The wedding party exited the small church to a chorus of cheers and loud huzzahs as the assembled crowd showered them with grain and flower petals. Everyone in the village had turned out for the event, despite the cool, insistent breeze that ruffled the hems of skirts and threatened to tug hats from heads. No one seemed to mind the inclement weather, for the bride's radiant smile more than made up for the lack of sunshine.
The Dowager Duchess of Wexcombe gave up fretting over the plumes in her turban; they were a lost cause on such a blustery day. She pulled her velvet cloak more closely against her thin frame, guarding against any more incursions by that dratted wind. Hmph. Kit and Nicholas deserved a sunny day for their nuptials, especially after all they had been through. Well, beggars could not be choosers. She sighed. They were married at last, and blissfully happy. That was all that mattered.
Next to her, her grandson, the Duke of Wexcombe, pulled his curly brimmed beaver more firmly onto his brow, then brushed an errant petal from the sleeve of his forest green superfine.
" 'Pon rep, Wexcombe, this is a wedding, not a funeral," the dowager declared with asperity. "You're as grumpy as a tiger with a toothache."
"Forgive me, Grandmama, if I do not share your enthusiasm," the duke replied in arid tones. "I realize you are partial to the chit, but this marriage is hardly cause for celebration."
"You are not happy for your cousin?"
Wexcombe tugged at the cuff of one sleeve. "I would have preferred to see Bainbridge make a more suitable match."
She arched a knowing eyebrow at him. "Like Lady Elizabeth?"
"No, Elizabeth proved far too high strung for-" The duke twitched as though he'd been stung. His eyes widened. "Wait a moment. How did you…"
The dowager twitched at the front edge of her cloak. "You need not look so surprised, my boy. I know very well that you and Caroline were scheming to throw that vain, simpering nincompoop at Bainbridge's head. I overheard the two of you plotting together months ago."
Storm clouds gathered on the duke's brow. "Do you mean to tell me that this was your idea?" he asked, clearly outraged. "That you actually arranged it?"
The dowager allowed herself a small, satisfied smile. "Oh, pish. You give me far too much credit, Wexcombe; I merely brought the two of them together. Well, I suppose I had to set them straight after your interference, but-"
The duke's lips compressed in a thin line. "And what part did Mrs. Mallory play in this?"
"She knew nothing about it," the dowager replied serenely. "Although I almost let it slip after that dratted physician dosed me with laudanum. Thankfully, she never pressed me for an explanation."
A stunned expression crossed Wexcombe's narrow face. "Elizabeth. That was the reason you took her to task. You wanted to chase her off."
"Well, I could not very well sit by and allow her to ruin things. Another day or so and she would have tricked Bainbridge into compromising her. That was your plan, I believe."
He flushed. "You had no right to meddle, Grandmama."
"Poppycock. I was not about to allow you to maneuver Bainbridge into a cold-blooded marriage simply to put an end to his rakehell ways and save you any further embarrassment. Lud, Wexcombe, any more of this high-handed behavior and you will need to have your ducal coronet stretched to fit over your enlarged head."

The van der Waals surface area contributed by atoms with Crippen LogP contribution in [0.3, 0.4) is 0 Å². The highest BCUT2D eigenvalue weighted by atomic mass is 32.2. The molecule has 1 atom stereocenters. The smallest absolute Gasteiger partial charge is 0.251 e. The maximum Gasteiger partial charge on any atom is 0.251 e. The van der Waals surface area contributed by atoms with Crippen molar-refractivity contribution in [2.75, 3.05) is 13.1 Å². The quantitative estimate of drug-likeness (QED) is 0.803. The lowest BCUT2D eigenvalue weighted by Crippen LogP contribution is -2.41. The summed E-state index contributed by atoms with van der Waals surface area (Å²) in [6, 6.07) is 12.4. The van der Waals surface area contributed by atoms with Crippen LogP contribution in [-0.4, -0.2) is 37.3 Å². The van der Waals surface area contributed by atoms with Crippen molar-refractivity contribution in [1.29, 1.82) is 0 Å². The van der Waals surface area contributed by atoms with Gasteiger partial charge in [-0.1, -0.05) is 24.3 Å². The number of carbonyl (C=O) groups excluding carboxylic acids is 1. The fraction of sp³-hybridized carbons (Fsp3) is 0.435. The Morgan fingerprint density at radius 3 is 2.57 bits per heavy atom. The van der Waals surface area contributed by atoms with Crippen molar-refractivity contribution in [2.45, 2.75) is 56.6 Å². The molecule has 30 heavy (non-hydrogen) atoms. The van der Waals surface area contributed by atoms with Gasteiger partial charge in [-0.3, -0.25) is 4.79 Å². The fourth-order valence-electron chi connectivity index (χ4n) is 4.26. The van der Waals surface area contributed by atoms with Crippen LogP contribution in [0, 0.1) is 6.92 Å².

The duke pinched the bridge of his nose. "But why Mrs. Mallory? Could you not have set your sights on someone more suitable?"
"Suitable?" guffawed the dowager. "I always thought you were pig-headed, Wexcombe, but I never thought you were blind. Why, I knew from the moment I met Kit that that she and Nicholas were perfect for each other."
"I fail to see-"
"Exactly." She waved an impatient hand. "I wanted to see Bainbridge settled, but with a woman he loved. Look at them, Wexcombe. Do you not agree that they were meant for each other?"
The two of them turned to watch the bride and groom climb into the carriage; the couple had eyes only for each other. Bainbridge raised Kit's hand to his lips, then turned it over and pressed a kiss to the exposed skin of her wrist. The young lady flushed with pleasure.
"Now," prodded the dowager, "you must at least admit that you were mistaken in your initial impression of Kit's character."
The duke rolled his eyes. "Oh, very well."
"And that you were wrong to treat her with such contempt."
His mouth tightened. "I did what I thought necessary."
The dowager bristled. "Telling Bainbridge that cock-and-bull story of Kit being after my money, then turning around and telling tales out of school to the poor girl-the very idea. You should be ashamed of yourself."
"The chit came from a questionable background, and Bainbridge seemed unreasonably fascinated. I had every right to be alarmed. For that matter, I still have reason to believe he made the wrong choice."
"Oh, stop being such a pompous ass, boy. Bainbridge deserves a measure of contentment, and Kit makes him happy. She is a lovely girl. Pluck to the backbone. She will keep him on his toes."
The carriage began to rumble away, accompanied by the cheers of the assembled villagers. The dowager stood in the churchyard and waved until the equipage disappeared from view.
"Now that this is over," sighed the duke, "I trust you will retire gracefully."
"I have been thinking about that," the dowager replied, tapping a gloved finger against her cheek. "I rather like the role of matchmaker. Perhaps I should turn my attention to your youngest brother, Nigel, or even Lady Elizabeth, although I might be hard pressed to find someone willing to marry a shrew. And since I will be at the dower house for a good portion of the year, I will have ample opportunity to arrange fine matches for Emma and Nathaniel when they come of age. This sounds rather promising, would you not agree?"
"Good God!" blustered the duke, horrified.
The dowager chuckled. Sometimes everything did turn out for the best.